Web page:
The Festival of Black Arts, FESMAN, was inaugurated in Dakar on Friday , December 10, with the participation of the African continent and the Diaspora, an event organized under the seal of the African Renaissance. Moreover, African intellectuals and the diaspora have been invited to reflect in a forum organized for the occasion entitled "The African diaspora: geography, population, history, political situation." Other conferences and round tables are to focus on the black origins of the ancient Egyptians, the renaissance of black people, etc.
In his opening speech, held at the Leopold Sedar Senghor stadium before thousands of people, the president of Senegal, Abdoulaye Wade, declared Dakar the capital of black African culture until December 31.
Personalities from the political, intellectual, and artistic sphere of Africa and the Diaspora attended the event, a time for celebration. The president Mohamed Ould Abdel Aziz (Mauritania), Malam Bacai Sanha (Guinea Bissau), Teodoro Obiang (Equatorial Guinea) and the Brazilian Minister for Equal Opportunities, Eloi Ferrero de Araujo, participated, along with Wade in the opening ceremony.
The presence of Benny Wenda was a notorious one, pro-independence leader of West Papua, a Melanesian country (New Guinea) who lives in exile in Great Britain. Wenda used the forum on the African diaspora to launch a distress call to Africans and the world to liberate his people, now colonized by Indonesia. According to Wenda, his country is suffering a real genocide before the silence of the international community.
With great emotion, he said that his ancestors left the black continent 4,000 years ago. "For us, black people from the Pacific, this third FESMAN is the symbol of unity with Africa," he said. And he wondered aloud "Who can help my people to be free?" Before answering himself: "only Africa can."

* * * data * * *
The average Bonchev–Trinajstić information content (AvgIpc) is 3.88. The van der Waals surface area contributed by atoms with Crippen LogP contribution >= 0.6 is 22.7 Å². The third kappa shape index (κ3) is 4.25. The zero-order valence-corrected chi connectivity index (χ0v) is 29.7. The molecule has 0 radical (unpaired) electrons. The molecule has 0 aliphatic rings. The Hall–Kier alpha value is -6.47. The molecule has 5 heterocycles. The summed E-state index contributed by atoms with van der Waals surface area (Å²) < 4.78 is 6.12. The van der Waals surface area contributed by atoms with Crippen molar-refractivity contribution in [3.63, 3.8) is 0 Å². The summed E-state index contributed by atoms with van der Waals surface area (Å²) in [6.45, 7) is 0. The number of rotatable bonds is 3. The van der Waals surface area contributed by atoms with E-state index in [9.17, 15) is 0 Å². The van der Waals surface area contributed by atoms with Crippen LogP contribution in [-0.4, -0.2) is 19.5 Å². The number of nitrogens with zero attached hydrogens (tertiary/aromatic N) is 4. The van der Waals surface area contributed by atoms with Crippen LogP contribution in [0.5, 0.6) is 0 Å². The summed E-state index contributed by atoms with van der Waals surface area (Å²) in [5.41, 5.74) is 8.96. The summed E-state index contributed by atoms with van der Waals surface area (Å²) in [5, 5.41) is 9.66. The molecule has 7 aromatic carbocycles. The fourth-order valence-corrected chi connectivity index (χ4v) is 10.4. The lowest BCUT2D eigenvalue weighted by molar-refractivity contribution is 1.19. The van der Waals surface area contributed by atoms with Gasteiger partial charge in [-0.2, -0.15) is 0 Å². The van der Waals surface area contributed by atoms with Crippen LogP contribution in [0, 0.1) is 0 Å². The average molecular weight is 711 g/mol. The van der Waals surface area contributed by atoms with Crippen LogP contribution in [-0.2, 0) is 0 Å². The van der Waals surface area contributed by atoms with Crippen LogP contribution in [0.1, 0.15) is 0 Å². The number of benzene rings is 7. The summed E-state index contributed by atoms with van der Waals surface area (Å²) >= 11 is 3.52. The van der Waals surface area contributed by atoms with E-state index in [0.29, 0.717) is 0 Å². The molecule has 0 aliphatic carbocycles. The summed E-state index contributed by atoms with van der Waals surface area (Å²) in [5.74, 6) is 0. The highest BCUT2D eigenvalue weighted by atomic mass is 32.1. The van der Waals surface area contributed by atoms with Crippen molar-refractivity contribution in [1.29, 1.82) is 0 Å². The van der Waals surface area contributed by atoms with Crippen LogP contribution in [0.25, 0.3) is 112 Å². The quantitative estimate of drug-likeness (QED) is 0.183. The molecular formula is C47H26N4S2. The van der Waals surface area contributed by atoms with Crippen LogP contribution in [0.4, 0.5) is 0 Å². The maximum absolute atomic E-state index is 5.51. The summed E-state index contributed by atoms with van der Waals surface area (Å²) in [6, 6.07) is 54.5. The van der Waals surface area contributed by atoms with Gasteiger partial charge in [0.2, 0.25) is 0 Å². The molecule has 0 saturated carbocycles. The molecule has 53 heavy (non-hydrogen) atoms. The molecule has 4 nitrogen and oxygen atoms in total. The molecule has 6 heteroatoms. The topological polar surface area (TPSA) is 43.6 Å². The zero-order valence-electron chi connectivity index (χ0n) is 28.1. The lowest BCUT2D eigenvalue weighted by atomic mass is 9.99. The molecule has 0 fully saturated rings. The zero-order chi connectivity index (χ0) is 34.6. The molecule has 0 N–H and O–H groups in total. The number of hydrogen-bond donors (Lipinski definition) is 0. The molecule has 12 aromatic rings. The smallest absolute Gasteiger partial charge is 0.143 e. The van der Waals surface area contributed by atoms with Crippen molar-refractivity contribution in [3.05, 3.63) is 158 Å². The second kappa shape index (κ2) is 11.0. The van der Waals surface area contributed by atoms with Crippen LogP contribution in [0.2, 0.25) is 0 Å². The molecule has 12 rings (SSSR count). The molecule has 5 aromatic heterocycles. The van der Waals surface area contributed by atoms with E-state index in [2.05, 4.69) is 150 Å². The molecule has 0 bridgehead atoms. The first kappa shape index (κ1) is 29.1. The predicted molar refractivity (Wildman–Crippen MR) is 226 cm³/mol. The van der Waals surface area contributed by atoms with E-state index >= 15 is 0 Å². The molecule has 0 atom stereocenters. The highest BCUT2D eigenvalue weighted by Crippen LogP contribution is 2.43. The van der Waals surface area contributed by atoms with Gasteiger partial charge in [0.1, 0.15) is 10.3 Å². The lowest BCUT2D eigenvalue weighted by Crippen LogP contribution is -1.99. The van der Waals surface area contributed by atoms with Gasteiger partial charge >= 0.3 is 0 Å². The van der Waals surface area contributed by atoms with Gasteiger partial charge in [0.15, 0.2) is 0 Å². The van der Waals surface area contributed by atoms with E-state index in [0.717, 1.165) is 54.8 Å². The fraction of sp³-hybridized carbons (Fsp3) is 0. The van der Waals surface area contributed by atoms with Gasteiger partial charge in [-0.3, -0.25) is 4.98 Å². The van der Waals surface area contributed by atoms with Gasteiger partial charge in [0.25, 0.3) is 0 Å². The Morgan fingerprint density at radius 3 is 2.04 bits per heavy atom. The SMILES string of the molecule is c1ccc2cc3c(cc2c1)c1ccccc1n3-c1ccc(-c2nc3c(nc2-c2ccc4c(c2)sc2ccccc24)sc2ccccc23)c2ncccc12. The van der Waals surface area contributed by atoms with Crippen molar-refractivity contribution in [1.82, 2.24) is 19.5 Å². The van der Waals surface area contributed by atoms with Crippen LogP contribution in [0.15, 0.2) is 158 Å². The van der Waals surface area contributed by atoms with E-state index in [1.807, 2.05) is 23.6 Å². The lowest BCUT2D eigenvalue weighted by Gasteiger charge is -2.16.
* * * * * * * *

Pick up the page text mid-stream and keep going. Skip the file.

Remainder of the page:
Another figure of the diaspora, Wyclef Jean, Haitian-born singer took the rostrum of this festival to appeal to African presidents: "Do not walk away from Haiti, a country that has recently experienced an earthquake that left tens of thousands dead.
Today, that same country is languishing under the weight of a cholera epidemic and its trail of death. Jean wanted to be president of Haiti, but he saw his candidacy rejected by the Provisional Electoral Council for not meeting certain requirements to be eligible for the presidency. For example, to be eligible he should have been living for at least five years in the territory on November 28, Election Day. And it was not the case.
Having thanked President Wade for hosting Haitian students in Dakar, the pop star said that "I like Senegal because its president gives youth the opportunity to express themselves."
Wade welcomed people from all over the world to Dakar: people from Africa, America, Europe, Asia, etc. This is the particularity, according to the president, of this third edition of FESMAN, unlike previous editions in Lagos (1977) and Dakar (1966).
President Wade reminded youth the intellectual battle to be won: that of the United States of Africa. "Be prepared for the great battle of the United States of Africa," he said. "Our continent, Wade continued, is rich but has been exploited, impoverished and is still divided. "he battle for African unity is a challenge we must overcome," he said.
On the musical side, the opening concert was worthy of the size of the event with great stars of African music. Ismaila Lô, from Senegal, sang his song Africa, the Ethiopian singer Minyeshu Meba, the three singers of the South African group Mahotella Queensm Baba Maal, Angelique Kidjo of Benin with her song Malalaika, Youssou Ndour with Salagne Salagne, traditional music artists Samba Diabare Samb, Sire Guisse, and Khar Mbaye, Doudou Ndiaye Coumba Rose and his drums, etc. All of this preceded by a beautiful choreography that culminated with a fireworks display.